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In consumer theory, a consumer's preferences are called homothetic if they can be represented by a utility function which is homogeneous of degree 1.:146 For example, in an economy with two goods , homothetic preferences can be represented by an utility function that has the following property: for every :
In mathematics, a homothetic function is a monotonic transformation of a function which is homogeneous; however, since ordinal utility functions are only defined up to a monotonic transformation, there is little distinction between the two concepts in consumer theory.:147
In a model where competitive consumers optimize homothetic utility functions subject to a budget constraint, the ratios of goods demanded by consumers will depend only on relative prices, not on income or scale. This translates to a linear expansion path in income: the slope of indifference curves is constant along rays beginning at the origin.:482 This is to say, the Engel curve for each good is linear.
Furthermore, the indirect utility function can be written as a linear function of the wealth :
which is a special case of the Gorman polar form. Hence, if all consumers have homothetic preferences (with the same coefficient on the wealth term), the aggregate demand can be calculated by considering a single "representative consumer" who has the same preferences and the same aggregate income.:152–154
Utility functions having constant elasticity of substitution (CES) are homothetic. They can be represented by a utility function such as:
This function is homogeneous of degree 1:
On the other hand, quasilinear utilities are, in general, not homothetic. E.g, the function cannot be represented as a homogeneous function.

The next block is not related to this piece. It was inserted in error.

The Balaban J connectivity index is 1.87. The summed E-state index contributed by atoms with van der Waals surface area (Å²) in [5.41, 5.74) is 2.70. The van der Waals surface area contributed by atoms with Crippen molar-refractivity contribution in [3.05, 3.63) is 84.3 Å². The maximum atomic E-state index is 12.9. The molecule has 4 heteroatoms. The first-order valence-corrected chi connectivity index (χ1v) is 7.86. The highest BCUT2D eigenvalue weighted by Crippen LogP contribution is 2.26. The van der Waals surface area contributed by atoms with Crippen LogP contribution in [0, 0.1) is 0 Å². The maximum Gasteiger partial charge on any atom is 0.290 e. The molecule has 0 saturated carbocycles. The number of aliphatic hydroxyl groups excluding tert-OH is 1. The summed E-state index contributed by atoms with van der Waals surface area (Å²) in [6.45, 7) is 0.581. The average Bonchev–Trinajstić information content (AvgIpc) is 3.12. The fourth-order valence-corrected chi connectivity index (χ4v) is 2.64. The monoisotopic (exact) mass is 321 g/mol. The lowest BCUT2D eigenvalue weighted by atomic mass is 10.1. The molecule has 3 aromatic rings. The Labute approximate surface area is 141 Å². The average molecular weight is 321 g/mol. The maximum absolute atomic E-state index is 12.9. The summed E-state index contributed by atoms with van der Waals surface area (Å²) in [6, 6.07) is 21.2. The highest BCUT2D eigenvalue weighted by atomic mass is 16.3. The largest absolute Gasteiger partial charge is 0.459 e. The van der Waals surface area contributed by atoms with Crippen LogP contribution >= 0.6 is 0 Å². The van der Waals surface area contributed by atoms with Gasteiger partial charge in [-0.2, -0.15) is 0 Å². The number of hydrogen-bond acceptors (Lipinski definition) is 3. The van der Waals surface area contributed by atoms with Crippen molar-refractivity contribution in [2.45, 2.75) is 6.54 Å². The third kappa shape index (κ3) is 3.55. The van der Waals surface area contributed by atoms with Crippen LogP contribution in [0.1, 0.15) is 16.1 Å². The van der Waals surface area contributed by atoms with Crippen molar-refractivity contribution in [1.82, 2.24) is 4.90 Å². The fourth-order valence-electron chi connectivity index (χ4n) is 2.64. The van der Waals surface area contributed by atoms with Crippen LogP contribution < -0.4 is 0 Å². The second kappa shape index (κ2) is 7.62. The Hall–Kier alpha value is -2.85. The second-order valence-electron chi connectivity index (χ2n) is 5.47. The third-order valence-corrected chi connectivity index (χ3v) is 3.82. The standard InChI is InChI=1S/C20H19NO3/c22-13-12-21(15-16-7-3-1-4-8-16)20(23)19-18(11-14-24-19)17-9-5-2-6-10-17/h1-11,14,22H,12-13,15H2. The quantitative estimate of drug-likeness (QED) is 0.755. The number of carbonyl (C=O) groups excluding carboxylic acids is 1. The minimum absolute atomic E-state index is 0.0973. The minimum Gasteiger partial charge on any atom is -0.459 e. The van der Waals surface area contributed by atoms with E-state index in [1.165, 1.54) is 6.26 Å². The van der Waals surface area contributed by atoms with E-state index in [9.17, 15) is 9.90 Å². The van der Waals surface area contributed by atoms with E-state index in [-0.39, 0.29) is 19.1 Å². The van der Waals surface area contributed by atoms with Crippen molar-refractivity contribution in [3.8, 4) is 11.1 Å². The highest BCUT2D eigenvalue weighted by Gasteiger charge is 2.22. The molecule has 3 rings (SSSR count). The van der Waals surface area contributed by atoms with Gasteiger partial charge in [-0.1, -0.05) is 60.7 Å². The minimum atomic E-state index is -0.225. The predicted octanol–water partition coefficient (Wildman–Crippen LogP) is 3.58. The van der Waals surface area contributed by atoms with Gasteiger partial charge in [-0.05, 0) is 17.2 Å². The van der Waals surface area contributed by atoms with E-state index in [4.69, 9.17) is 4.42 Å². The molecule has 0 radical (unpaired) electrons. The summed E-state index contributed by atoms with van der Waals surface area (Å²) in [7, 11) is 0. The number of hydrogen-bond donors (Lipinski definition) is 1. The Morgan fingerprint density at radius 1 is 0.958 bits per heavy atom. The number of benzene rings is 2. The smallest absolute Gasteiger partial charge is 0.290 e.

Intratemporally vs. intertemporally homothetic preferences
Intratemporally homothetic preferences means that, in the same time period, consumers with different incomes but facing the same prices will demand goods in the same proportions.
Intertemporally homothetic preferences means that, across time periods, rich and poor decision makers are equally averse to proportional fluctuations in consumption.
Models of modern macroeconomics and public finance often assume the constant-relative-risk-aversion form for within period utility (also called the power utility or isoelastic utility). The reason is that, in combination with additivity over time, this gives homothetic intertemporal preferences and this homotheticity is of considerable analytic convenience (for example, it allows for the analysis of steady states in growth models). These assumptions imply that the elasticity of intertemporal substitution, and its inverse, the coefficient of (risk) aversion, are constant. This may have significant implications, for example when evaluating the costs of business cycles or evaluating a policy change in a dynamic general equilibrium model with heterogeneous agents.